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  11. Unlucky 13

    Unlucky 13 Team Rosen Staff Member Club Member

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    And there are always seasons where quarterbacks have very good seasons individually on teams that fail to make the playoffs, due to the defense, running game or luck!

    Plus stats are highly useful, but never tell the whole story. Especially passer rating, which can get huge boosts from plays where a small easy pass becomes a long gain for a TD. IMO, you always need to look at it subjectively.
     
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  12. KeyFin

    KeyFin Well-Known Member

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    As of today, the top 6 quarterbacks are-

    1. Russell Wilson, 126.3
    2. DeShaun Wason, 115.9
    3. Patrick Mahomes, 114.7
    4. Dak Prescott, 106.0
    5. Gardner Minshew, 105.6
    6. Marcus Mariota, 103.0

    So you heard it here first folks, the undefeated Patriots and 49ers won't make the playoffs- neither will division leading Green Bay or New Orleans!
     
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  13. The Guy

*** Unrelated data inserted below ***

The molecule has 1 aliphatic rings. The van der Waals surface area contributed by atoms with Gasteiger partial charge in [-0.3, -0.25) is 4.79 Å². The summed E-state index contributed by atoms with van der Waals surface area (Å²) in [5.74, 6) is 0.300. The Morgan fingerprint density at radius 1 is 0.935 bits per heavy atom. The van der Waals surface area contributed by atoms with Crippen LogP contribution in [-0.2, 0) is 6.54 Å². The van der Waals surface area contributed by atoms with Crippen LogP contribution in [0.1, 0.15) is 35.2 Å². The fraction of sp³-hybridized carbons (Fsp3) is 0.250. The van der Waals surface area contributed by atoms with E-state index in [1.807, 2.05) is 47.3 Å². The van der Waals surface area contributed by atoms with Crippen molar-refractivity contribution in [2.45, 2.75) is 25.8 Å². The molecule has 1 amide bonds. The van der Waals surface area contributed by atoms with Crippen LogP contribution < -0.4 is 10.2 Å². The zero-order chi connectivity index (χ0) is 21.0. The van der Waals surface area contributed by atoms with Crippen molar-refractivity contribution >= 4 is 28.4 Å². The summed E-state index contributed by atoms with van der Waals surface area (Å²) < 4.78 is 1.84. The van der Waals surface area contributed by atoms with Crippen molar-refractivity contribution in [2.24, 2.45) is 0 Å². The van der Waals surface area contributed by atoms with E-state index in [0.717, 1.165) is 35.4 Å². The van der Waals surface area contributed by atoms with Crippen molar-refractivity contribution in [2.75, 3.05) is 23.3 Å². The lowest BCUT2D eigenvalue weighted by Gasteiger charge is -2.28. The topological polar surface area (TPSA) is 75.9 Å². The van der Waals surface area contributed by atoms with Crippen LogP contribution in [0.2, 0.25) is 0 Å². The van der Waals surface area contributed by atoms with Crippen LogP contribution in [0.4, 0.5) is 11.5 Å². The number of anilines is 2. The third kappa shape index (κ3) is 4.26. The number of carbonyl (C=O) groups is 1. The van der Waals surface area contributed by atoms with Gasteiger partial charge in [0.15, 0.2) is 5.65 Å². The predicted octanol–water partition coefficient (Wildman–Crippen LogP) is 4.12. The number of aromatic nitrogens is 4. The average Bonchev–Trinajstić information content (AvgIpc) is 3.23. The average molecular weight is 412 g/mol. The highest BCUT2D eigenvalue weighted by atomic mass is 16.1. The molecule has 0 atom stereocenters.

The Guy Well-Known Member

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    Well, obviously there are other parts of teams, as well, that can contribute to their success or failure.

    The point of the post was that only six quarterbacks in the league at any one time are functioning in such a way that they give their teams the probability of making the playoffs.

    In other words, a team doesn't become likely to make the playoffs due to the functioning of the quarterback position alone unless the quarterback is among the top six in the league in passer rating.

    The significance of this is that a quarterback's being a "top-10 QB" in the league, which is something bandied about quite often, isn't special at all, unless he's also top-six.
     
    Last edited: Oct 9, 2019
  14. cbrad

    cbrad . Club Member

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    Yeah let's be clear about what that 105 rating => 10 expected wins means. "Expected" in statistics just means "average". In other words, if your QB year after year gets a 105 passer rating in 2018 numbers then statistically speaking you can expect 10+ wins about half the time. That's looking at a vertical line on that graph at 105.